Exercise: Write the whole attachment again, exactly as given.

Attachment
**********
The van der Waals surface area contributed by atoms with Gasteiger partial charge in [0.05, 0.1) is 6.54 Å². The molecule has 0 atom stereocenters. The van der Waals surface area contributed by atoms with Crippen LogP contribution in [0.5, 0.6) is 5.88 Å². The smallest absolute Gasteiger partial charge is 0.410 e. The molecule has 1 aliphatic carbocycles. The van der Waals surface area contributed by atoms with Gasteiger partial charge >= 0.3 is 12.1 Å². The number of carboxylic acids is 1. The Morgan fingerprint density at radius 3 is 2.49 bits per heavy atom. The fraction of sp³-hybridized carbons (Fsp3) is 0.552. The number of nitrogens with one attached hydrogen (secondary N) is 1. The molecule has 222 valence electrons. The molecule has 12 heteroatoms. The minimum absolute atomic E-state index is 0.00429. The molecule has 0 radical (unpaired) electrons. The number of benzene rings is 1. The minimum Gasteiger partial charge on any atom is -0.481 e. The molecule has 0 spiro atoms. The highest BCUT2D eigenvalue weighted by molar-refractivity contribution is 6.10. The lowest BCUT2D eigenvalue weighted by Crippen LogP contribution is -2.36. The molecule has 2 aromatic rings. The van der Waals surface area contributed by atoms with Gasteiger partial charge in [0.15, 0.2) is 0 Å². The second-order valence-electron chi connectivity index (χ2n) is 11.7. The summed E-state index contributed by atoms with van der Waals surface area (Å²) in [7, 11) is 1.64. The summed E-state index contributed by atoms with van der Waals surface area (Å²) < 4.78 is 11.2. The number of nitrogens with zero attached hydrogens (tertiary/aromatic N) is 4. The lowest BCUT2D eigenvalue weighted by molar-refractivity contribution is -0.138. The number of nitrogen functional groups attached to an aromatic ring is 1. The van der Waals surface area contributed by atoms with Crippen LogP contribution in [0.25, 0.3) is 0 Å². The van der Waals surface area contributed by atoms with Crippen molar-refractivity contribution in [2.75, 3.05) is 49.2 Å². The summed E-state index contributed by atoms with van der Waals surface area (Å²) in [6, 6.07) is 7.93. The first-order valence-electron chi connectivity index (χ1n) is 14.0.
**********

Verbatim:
The van der Waals surface area contributed by atoms with Gasteiger partial charge in [0.05, 0.1) is 6.54 Å². The molecule has 0 atom stereocenters. The van der Waals surface area contributed by atoms with Crippen LogP contribution in [0.5, 0.6) is 5.88 Å². The smallest absolute Gasteiger partial charge is 0.410 e. The molecule has 1 aliphatic carbocycles. The van der Waals surface area contributed by atoms with Gasteiger partial charge >= 0.3 is 12.1 Å². The number of carboxylic acids is 1. The Morgan fingerprint density at radius 3 is 2.49 bits per heavy atom. The fraction of sp³-hybridized carbons (Fsp3) is 0.552. The number of nitrogens with one attached hydrogen (secondary N) is 1. The molecule has 222 valence electrons. The molecule has 12 heteroatoms. The minimum absolute atomic E-state index is 0.00429. The molecule has 0 radical (unpaired) electrons. The number of benzene rings is 1. The minimum Gasteiger partial charge on any atom is -0.481 e. The molecule has 0 spiro atoms. The highest BCUT2D eigenvalue weighted by molar-refractivity contribution is 6.10. The lowest BCUT2D eigenvalue weighted by Crippen LogP contribution is -2.36. The molecule has 2 aromatic rings. The van der Waals surface area contributed by atoms with Gasteiger partial charge in [0.15, 0.2) is 0 Å². The second-order valence-electron chi connectivity index (χ2n) is 11.7. The summed E-state index contributed by atoms with van der Waals surface area (Å²) in [7, 11) is 1.64. The summed E-state index contributed by atoms with van der Waals surface area (Å²) < 4.78 is 11.2. The number of nitrogens with zero attached hydrogens (tertiary/aromatic N) is 4. The lowest BCUT2D eigenvalue weighted by molar-refractivity contribution is -0.138. The number of nitrogen functional groups attached to an aromatic ring is 1. The van der Waals surface area contributed by atoms with Crippen LogP contribution in [0.25, 0.3) is 0 Å². The van der Waals surface area contributed by atoms with Crippen molar-refractivity contribution in [2.75, 3.05) is 49.2 Å². The summed E-state index contributed by atoms with van der Waals surface area (Å²) in [6, 6.07) is 7.93. The first-order valence-electron chi connectivity index (χ1n) is 14.0.